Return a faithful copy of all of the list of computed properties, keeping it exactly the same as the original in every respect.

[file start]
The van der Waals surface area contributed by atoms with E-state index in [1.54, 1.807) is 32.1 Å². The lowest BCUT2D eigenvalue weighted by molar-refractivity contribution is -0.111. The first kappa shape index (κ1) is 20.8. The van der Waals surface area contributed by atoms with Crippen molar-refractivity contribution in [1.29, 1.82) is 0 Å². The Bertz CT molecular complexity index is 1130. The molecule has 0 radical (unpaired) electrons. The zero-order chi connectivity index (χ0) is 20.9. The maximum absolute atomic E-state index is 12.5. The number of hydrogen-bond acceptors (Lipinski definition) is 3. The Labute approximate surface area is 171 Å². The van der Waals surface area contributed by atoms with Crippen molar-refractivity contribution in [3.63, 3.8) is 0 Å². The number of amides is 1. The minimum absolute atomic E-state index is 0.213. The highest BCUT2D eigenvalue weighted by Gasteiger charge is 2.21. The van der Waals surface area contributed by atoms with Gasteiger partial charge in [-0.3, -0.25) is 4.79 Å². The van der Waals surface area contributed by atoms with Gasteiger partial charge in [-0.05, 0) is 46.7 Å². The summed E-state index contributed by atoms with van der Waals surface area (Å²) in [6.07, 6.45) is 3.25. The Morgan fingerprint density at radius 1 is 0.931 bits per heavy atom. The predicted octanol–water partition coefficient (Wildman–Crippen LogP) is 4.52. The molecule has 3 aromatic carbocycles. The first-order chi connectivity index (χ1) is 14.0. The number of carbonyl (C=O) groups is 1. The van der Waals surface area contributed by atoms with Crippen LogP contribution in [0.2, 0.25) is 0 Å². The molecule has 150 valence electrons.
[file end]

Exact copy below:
The van der Waals surface area contributed by atoms with E-state index in [1.54, 1.807) is 32.1 Å². The lowest BCUT2D eigenvalue weighted by molar-refractivity contribution is -0.111. The first kappa shape index (κ1) is 20.8. The van der Waals surface area contributed by atoms with Crippen molar-refractivity contribution in [1.29, 1.82) is 0 Å². The Bertz CT molecular complexity index is 1130. The molecule has 0 radical (unpaired) electrons. The zero-order chi connectivity index (χ0) is 20.9. The maximum absolute atomic E-state index is 12.5. The number of hydrogen-bond acceptors (Lipinski definition) is 3. The Labute approximate surface area is 171 Å². The van der Waals surface area contributed by atoms with Crippen molar-refractivity contribution in [3.63, 3.8) is 0 Å². The number of amides is 1. The minimum absolute atomic E-state index is 0.213. The highest BCUT2D eigenvalue weighted by Gasteiger charge is 2.21. The van der Waals surface area contributed by atoms with Gasteiger partial charge in [-0.3, -0.25) is 4.79 Å². The van der Waals surface area contributed by atoms with Gasteiger partial charge in [-0.05, 0) is 46.7 Å². The summed E-state index contributed by atoms with van der Waals surface area (Å²) in [6.07, 6.45) is 3.25. The Morgan fingerprint density at radius 1 is 0.931 bits per heavy atom. The predicted octanol–water partition coefficient (Wildman–Crippen LogP) is 4.52. The molecule has 3 aromatic carbocycles. The first-order chi connectivity index (χ1) is 14.0. The number of carbonyl (C=O) groups is 1. The van der Waals surface area contributed by atoms with Crippen LogP contribution in [0.2, 0.25) is 0 Å². The molecule has 150 valence electrons.